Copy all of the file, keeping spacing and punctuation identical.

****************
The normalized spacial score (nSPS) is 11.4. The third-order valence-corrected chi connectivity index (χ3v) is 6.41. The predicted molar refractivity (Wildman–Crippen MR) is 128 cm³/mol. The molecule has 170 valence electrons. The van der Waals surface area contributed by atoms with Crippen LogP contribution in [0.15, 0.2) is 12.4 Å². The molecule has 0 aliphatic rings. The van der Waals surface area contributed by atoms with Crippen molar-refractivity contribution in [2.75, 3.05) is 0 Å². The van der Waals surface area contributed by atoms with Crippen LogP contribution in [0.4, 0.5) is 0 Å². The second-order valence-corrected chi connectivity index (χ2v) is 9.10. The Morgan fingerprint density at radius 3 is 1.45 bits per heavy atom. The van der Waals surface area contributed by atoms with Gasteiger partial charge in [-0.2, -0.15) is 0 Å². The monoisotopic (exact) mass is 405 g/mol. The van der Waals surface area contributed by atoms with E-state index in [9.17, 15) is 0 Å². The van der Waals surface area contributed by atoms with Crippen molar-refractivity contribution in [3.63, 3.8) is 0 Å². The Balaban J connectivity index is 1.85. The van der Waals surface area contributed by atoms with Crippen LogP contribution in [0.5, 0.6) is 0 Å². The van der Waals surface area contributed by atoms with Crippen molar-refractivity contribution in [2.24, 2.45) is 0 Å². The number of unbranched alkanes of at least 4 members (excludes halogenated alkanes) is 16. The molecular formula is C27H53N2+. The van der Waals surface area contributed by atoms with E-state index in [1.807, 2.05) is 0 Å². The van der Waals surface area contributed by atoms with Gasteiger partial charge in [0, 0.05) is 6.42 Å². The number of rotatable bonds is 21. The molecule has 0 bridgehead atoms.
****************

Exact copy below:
The normalized spacial score (nSPS) is 11.4. The third-order valence-corrected chi connectivity index (χ3v) is 6.41. The predicted molar refractivity (Wildman–Crippen MR) is 128 cm³/mol. The molecule has 170 valence electrons. The van der Waals surface area contributed by atoms with Crippen LogP contribution in [0.15, 0.2) is 12.4 Å². The molecule has 0 aliphatic rings. The van der Waals surface area contributed by atoms with Crippen molar-refractivity contribution in [2.75, 3.05) is 0 Å². The van der Waals surface area contributed by atoms with Crippen LogP contribution in [0.4, 0.5) is 0 Å². The second-order valence-corrected chi connectivity index (χ2v) is 9.10. The Morgan fingerprint density at radius 3 is 1.45 bits per heavy atom. The van der Waals surface area contributed by atoms with Gasteiger partial charge in [-0.2, -0.15) is 0 Å². The monoisotopic (exact) mass is 405 g/mol. The van der Waals surface area contributed by atoms with E-state index in [9.17, 15) is 0 Å². The van der Waals surface area contributed by atoms with Crippen molar-refractivity contribution in [3.63, 3.8) is 0 Å². The Balaban J connectivity index is 1.85. The van der Waals surface area contributed by atoms with Crippen LogP contribution in [0.5, 0.6) is 0 Å². The van der Waals surface area contributed by atoms with Crippen molar-refractivity contribution in [2.24, 2.45) is 0 Å². The number of unbranched alkanes of at least 4 members (excludes halogenated alkanes) is 16. The molecular formula is C27H53N2+. The van der Waals surface area contributed by atoms with E-state index in [1.807, 2.05) is 0 Å². The van der Waals surface area contributed by atoms with Gasteiger partial charge in [0, 0.05) is 6.42 Å². The number of rotatable bonds is 21. The molecule has 0 bridgehead atoms.